Jose Tavares, Petitioner, v. Commissioner of Internal Revenue, Respondent, 275 F.2d 369 (1st Cir. 1960)Annotate this Case
W. Arthur Garrity, Jr., Boston, Mass., with whom John J. Egan, Boston Mass., was on brief, for petitioner.
Lloyd J. Keno, Atty. Dept. of Justice, Washington, D. C., with whom Howard A. Heffron, Acting Asst. Atty. Gen., and Lee A. Jackson and A. F. Prescott, Attys. Dept. of Justice, Washington, D. C., were on brief, for respondent.
Before WOODBURY, Chief Judge, and HARTIGAN and ALDRICH, Circuit Judges.
ALDRICH, Circuit Judge.
This is a petition to review a decision of the Tax Court holding petitioner taxable upon one half of the proceeds of a lottery ticket in the 1951 Irish Hospitals' Sweepstake. The case was tried partly upon a stipulation, and partly upon oral testimony. The stipulation included an agreement that the sole issue before the court was whether one half or, as contended by petitioner, one quarter of the proceeds was the proper fraction to be taxed.
It was stipulated that in 1951 petitioner was a resident of the Common-wealth of Massachusetts. He was married, but his wife, Anna, was at all material times a non-resident alien. In February of that year petitioner purchased in New York, for $3, Sweepstake ticket No. WM15831, hereinafter called the ticket. He bought the ticket in the name of his niece, Mary Jardine, of Stoughton, Massachusetts, thereby entitling her to any winnings in so far as the Sweepstake operators were concerned, and mailed it to her. It is undisputed that this constituted a completed gift. On March 21, 1951, petitioner and Mary Jardine appeared before a notary public in Massachusetts, and executed and acknowledged an instrument referred to by the parties and the Tax Court as an affidavit (despite the absence of an oath), which stated as follows:
"Know All Men By These Presents, That, We, Mary G. Jardine of Stoughton, Massachusetts and Jose Tavares of Brooklyn, New York, have purchased an Irish Sweep Stakes ticket #WM-15831.
"Be it further known that ownership in said ticket is held as follows:
Mary G. Jardine 50% Jose & Anna Tavares 50% (jointly)
"In Witness Whereof We have hereunto set our hands this 21st day of March A.D. 1951.
"(s) Mary G. Jardine "(s) Jose Tavares"
Petitioner testified that he mailed a copy of this to his wife, and the court so found. On May 26, 1951, Mary Jardine was informed by the Sweepstake officials that her ticket had drawn a horse named Artic Prince in the race to be run on May 30th. Thereafter, Artic Prince won.
On October 9, 1951, the proceeds of the ticket, in the amount of some $140,000, were deposited to the account of Mary Jardine in a Brockton, Massachusetts, bank. One half of this sum was subsequently transferred by her to petitioner. In November, 1951 he filed an estimated declaration of tax as a single taxpayer, and paid $30,000 to the Government. In August, 1952, he wrote to his wife, saying that he would deposit $16,000, which "Mr. Maccouly [sic] [his accountant] Says is yours," in a joint account, and asking her to sign and return the letter if that was agreeable to her. The wife affixed her signature and returned it. Thereafter, to quote the court below, "petitioner * * * placed an undisclosed amount of the money * * in a joint bank account in the names of himself and his wife. Petitioner retained the bankbook evidencing this account. At undisclosed times subsequent to October 9, 1951, petitioner gave his wife undisclosed sums of money." Later in the opinion, the court modified this by stating that the amount placed in the bank, subject to petitioner's "exclusive use and control," was $16,000.1 The respondent contends that petitioner is taxable on the full half of the ticket proceeds as received from Mary Jardine, whereas petitioner contends that he is taxable on only one fourth of the total winnings because the other fourth was the income of his non-resident alien wife.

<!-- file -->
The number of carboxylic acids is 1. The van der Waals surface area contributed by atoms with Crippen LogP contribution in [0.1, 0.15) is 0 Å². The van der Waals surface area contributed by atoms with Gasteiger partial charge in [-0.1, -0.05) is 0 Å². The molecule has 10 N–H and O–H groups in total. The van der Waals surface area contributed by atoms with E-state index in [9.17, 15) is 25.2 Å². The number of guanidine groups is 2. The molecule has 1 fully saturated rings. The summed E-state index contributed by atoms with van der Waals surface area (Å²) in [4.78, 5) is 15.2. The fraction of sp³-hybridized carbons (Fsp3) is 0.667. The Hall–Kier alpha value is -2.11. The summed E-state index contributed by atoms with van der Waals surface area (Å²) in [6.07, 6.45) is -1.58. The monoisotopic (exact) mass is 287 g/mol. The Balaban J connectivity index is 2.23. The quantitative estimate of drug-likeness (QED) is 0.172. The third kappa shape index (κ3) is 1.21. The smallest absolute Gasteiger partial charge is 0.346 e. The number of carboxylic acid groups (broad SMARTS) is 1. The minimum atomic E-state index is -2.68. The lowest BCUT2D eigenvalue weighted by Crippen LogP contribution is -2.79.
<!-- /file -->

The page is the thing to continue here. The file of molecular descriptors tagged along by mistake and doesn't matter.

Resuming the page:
The Tax Court ruled that under the March 21, 1951, agreement petitioner was "entitled * * * to the receipt of the entire 50 per cent" of the ticket proceeds. This was quite correct. The agreement created a tenancy by the entirety. In Massachusetts where parties are described as husband and wife, or are known by the grantor to be such, a conveyance to them "jointly," unless it is expressly negatived, creates such a tenancy. Hoag v. Hoag, 1912, 213 Mass. 50, 99 N.E. 521, 522 ("as joint tenants in joint tenancy," creates tenancy by the entirety); Splaine v. Morrissey, 1933, 282 Mass. 217, 184 N.E. 670 (savings account deposited by husband in "joint names," ditto.) The husband in such case is entitled, not only to the entire income, or usufruct, but also to full possession and control of the property during the joint lives (and coverture) of himself and his wife.2 Pineo v. White, 1946, 320 Mass. 487, 70 N.E.2d 294; Childs v. Childs, 1935, 293 Mass. 67, 199 N.E. 383. Payment to petitioner alone was therefore appropriate. However, in order to give effect to the tenancy, he should have deposited or otherwise invested the entire amounts3 in the name of himself and his wife "as tenants by the entirety, the interest during their joint lives to be payable to the husband, and * * * upon the death of either the survivor * * * to be entitled to * * * [the whole]." Ronan v. Ronan, Mass., 159 N.E.2d 653, 656.